Designed to help high-potential professionals demonstrate a proven track record of steady and increasingly improved performance, these development academies provide real-time training in soft skills such as long-term client relationship building, peer-to-peer team building, resilience and agility when operating in dynamic environments, and sales skills that result in new business originations and cross-selling. They can also foster strategic thinking, dressing for success, and positive influencing of staff. Other benefits may include strong written and oral communication skills, and impressive presentation skills when meeting with clients and potential clients. They can even help employees address personal life issues that may be distractions to their professional development.

Developing homegrown future leaders pays dividends to firms. The strategy creates a proud culture in the firm that’s admired by existing and potential clients and employees. It also develops the necessary “glue” between the leaders of today and tomorrow. In many cases, these academies form mentor/mentee relationships that are long lasting. The strategy can also reduce dependence on expensive search firms, and demonstrate to younger staff that sticking with the firm can, in fact, be their pathway to financial success as they can see smart hard work has paid off for homegrown professionals. It reduces the need to make “slot shot” client service partners with limited potential for upward growth. The strategy promotes a positive morale that can have a lasting impact on both client service and firm profitability. And last but not least, it reduces the dependence on lateral hires or “magic bullets” to perpetuate the firm.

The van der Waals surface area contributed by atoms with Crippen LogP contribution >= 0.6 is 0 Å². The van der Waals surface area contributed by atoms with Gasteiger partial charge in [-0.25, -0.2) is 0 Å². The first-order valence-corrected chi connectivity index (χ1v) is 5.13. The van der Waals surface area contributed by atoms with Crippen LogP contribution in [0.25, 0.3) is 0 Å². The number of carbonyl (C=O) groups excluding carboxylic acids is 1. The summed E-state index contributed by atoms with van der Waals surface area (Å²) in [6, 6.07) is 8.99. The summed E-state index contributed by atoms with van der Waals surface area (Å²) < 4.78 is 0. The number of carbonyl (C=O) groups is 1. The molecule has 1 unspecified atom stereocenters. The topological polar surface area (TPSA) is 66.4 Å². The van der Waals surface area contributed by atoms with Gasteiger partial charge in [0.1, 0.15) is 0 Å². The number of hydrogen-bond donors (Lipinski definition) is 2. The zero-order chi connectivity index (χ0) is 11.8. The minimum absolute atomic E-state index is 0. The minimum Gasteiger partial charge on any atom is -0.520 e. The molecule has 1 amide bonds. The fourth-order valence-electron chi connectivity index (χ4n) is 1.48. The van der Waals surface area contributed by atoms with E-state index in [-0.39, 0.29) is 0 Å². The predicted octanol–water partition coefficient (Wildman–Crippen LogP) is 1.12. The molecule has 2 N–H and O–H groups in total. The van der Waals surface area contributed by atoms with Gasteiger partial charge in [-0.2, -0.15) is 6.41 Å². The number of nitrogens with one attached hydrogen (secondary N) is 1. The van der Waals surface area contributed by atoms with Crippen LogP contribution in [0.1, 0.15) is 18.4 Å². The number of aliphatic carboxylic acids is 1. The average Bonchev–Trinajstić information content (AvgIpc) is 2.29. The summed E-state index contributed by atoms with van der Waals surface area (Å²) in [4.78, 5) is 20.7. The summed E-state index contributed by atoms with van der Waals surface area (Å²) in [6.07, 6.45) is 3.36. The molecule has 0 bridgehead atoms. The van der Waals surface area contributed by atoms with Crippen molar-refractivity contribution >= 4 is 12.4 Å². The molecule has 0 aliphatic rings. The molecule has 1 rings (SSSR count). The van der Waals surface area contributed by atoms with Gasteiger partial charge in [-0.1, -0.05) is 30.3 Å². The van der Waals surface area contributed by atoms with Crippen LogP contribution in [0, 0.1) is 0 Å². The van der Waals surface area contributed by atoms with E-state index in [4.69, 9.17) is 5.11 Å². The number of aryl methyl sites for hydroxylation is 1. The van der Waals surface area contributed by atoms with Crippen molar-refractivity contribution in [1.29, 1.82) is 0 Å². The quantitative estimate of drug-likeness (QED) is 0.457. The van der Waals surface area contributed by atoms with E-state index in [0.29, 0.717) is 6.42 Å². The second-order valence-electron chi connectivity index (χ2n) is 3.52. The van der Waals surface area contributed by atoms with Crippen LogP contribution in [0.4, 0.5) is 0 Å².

Why do so many firms fail to get to the next level? Arguably the principal reason is the lack of a quality partner group who can perpetuate the firm. That all begins with the quality of your bench and who you select to be your partners.

Launching and maintaining development academies is a major undertaking that cannot be taken lightly. But these academies do help firms reduce involuntary turnover of all-stars and create better-quality next-generation partners, some of them candidates for the future C suite. It’s long overdue at small and midsized CPA firms. Is it time for your firm to shift paradigms when it comes to future partners?